Here is a gallery of my first attempts at this interesting technique. My favorite image is the last one. It was actually made with a positive, rather than a negative, so that everything which was meant to be black turned white and everything else turned a shade of blue. This was a collage I put together in Photoshop with a map imposed on top of a photograph of a local church. I was amazed and delighted with the detail of the map lines and type, which are completely legible in the resulting image. In that one I am showing you how the edge of the paper looks with the solution painted on a bit randomly. I like the way the whole thing turned out. I feel inclined to leave the image uncut and incorporate the sloppy edge as part of the final presentation.


Made from a negative. The lake at La Ferté-Bernard


Emily in a Paris café. I like the detail out the window. The mid-tones, however are almost completely lost. Still, I am happy with the mood.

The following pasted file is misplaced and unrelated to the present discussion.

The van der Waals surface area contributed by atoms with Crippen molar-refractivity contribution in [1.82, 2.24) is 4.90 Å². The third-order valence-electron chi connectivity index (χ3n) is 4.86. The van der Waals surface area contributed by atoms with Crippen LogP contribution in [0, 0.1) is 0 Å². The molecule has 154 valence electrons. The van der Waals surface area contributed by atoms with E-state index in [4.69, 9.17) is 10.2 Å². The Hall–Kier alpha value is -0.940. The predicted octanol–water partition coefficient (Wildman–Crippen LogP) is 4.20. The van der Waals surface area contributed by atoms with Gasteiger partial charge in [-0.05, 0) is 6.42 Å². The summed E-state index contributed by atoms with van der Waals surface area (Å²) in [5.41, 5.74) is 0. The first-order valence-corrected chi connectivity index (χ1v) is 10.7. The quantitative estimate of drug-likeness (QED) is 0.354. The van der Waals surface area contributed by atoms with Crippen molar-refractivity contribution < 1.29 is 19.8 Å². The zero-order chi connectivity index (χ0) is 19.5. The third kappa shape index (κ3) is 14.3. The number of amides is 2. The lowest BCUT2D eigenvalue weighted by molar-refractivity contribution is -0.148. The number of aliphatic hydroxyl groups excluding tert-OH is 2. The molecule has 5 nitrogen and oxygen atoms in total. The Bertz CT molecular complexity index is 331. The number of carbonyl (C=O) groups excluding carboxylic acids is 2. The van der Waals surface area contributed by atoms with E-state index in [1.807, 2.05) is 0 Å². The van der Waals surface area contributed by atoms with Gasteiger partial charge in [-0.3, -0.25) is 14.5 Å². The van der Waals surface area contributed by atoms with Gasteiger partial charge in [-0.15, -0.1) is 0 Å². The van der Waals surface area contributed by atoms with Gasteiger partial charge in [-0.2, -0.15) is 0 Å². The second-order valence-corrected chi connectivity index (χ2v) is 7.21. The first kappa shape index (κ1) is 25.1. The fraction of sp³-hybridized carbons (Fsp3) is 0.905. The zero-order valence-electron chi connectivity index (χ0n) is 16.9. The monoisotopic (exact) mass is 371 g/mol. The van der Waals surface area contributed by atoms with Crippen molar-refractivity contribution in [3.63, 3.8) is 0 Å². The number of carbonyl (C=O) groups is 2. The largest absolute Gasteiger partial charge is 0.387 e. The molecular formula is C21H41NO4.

Made from a positive of a pencil drawing.



Photoshop collage


The church at Lavardin with a map superimposed over the image. Here I used a positive, so tones are reversed.

Friday, May 16, 2014

Life is a Rainbow

A recent view out our window


My blog posts seem to be becoming fewer and farther between as the spring progresses. It may have something to do with the weather. It's hard to stay indoors when outside you can almost watch the plants growing.

Today I'm reporting on an adventure that took place on May 1st. Where has the time gone since then? I can not account for it. Still, it's another tour of Paris, and so hopefully of some interest to you.

My brother and his wife Marilyn came to town on their way to Switzerland, where they are taking mountain hikes. They were kind enough to include Paris as a brief stop-over, just to make contact with us.

Marilyn is an English professor in California who specializes in 19th century literature. She is also very clever, organized and energetic. Therefore, although they were just in town for one full day, she had planned a very interesting walking tour that included the houses of Victor Hugo, Marcel Proust, George Sands and Balzac, all of which are now museums.